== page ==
Headquarters & Office Buildings
World Financial Center
New York, New York, USA
826,800 square meters / 8.9 million square feet
Completed in 1988, the World Financial Center is a familiar presence on the New York City skyline, the four stepped towers forming the western wall of Lower Manhattan. While the architecture is unmistakably modern in detail and construction, the buildings reference architectural history, expanding the possibilities for skyscraper design and expressing the aspirations of the contemporary city.
The World Financial Center was the first installment of Battery Park City, a mixed-use development built on fill from the construction of the World Trade Center. The 5.6-hectare (14-acre) complex consists of four office towers, ranging in height from 34 to 51 stories; the Winter Garden, a glass-roofed public court; two nine-story octagonal gateway buildings; and a landscaped public plaza and small marina.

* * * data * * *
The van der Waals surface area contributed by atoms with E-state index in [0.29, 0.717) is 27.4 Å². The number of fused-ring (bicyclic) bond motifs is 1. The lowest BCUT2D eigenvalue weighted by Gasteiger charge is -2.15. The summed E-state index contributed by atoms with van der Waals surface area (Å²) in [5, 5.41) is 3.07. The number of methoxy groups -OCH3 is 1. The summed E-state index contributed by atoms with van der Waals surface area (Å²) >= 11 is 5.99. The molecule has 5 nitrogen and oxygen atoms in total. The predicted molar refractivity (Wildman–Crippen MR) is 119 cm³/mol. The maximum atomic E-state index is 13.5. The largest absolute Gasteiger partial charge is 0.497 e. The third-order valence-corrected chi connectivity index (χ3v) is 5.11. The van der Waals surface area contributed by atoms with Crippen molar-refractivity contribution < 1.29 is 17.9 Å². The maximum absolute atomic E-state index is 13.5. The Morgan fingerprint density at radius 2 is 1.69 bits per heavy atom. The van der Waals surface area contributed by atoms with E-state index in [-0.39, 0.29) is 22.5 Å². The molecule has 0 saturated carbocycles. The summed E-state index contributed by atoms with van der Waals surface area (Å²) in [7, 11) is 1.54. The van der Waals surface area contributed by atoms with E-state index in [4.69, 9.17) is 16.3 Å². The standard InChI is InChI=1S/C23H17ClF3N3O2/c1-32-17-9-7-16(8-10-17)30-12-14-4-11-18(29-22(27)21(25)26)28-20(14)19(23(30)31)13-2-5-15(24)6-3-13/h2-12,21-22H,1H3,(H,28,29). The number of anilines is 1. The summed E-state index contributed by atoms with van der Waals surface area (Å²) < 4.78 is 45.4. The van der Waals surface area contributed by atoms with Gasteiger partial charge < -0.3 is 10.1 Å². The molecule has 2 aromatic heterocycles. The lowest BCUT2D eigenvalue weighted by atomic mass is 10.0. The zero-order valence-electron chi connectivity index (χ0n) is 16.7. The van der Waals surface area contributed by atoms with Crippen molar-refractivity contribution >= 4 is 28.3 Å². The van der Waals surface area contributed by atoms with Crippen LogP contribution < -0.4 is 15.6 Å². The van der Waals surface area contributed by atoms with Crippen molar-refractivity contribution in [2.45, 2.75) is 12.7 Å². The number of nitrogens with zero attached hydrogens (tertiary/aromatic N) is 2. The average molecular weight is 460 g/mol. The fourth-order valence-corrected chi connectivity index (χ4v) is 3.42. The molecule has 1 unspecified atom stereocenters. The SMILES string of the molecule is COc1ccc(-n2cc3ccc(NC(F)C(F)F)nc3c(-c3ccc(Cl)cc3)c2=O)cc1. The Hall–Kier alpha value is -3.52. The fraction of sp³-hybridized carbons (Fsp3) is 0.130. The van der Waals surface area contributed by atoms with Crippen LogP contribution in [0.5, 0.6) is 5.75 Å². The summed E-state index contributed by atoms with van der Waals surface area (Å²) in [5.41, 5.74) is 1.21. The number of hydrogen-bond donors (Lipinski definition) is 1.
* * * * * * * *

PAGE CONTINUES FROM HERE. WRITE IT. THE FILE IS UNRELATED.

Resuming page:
Flanking Liberty Street, the two octagonal buildings mark a formal entrance to the Center and the waterfront Plaza beyond. Tower 1 rises to the south, while the other three are arrayed to the north and west. A four-story granite base provides a comfortable transition from the street, flowing under each tower with a lively assortment of public spaces, shops and restaurants. The center of gravity is the Winter Garden, an arching glass hall complete with a grove of Arizona palm trees. This public room hosts concerts, exhibitions, and large lunchtime and after-work crowds.
The four towers were composed to give a formal context to the World Trade Center, softening the height of the Twin Towers by surrounding and stepping up toward them. Each tower of the World Financial Center was given a copper top: a pyramid, a stepped pyramid, a mastaba, and a dome. These allusions to ancient civilizations provided a historical counterpoint to the futuristic twin towers, as did the square punched windows. As the buildings rise and step back, the ratio of glass to granite increases, taking advantage of modern construction methods to let in light and provide generous views.
The World Financial Center has received numerous awards, including a Design Award from the Society of American Registered Architects in 1990. The following year, the American Institute of Architects cited the World Financial Center and Winter Garden as one of the 10 best works of the decade. In 1993, the AIA/ACSA Council on Architectural Research, the International Union of Architects and the DuPont Company named the Winter Garden a Merit Finalist in the Benedictus Awards competition.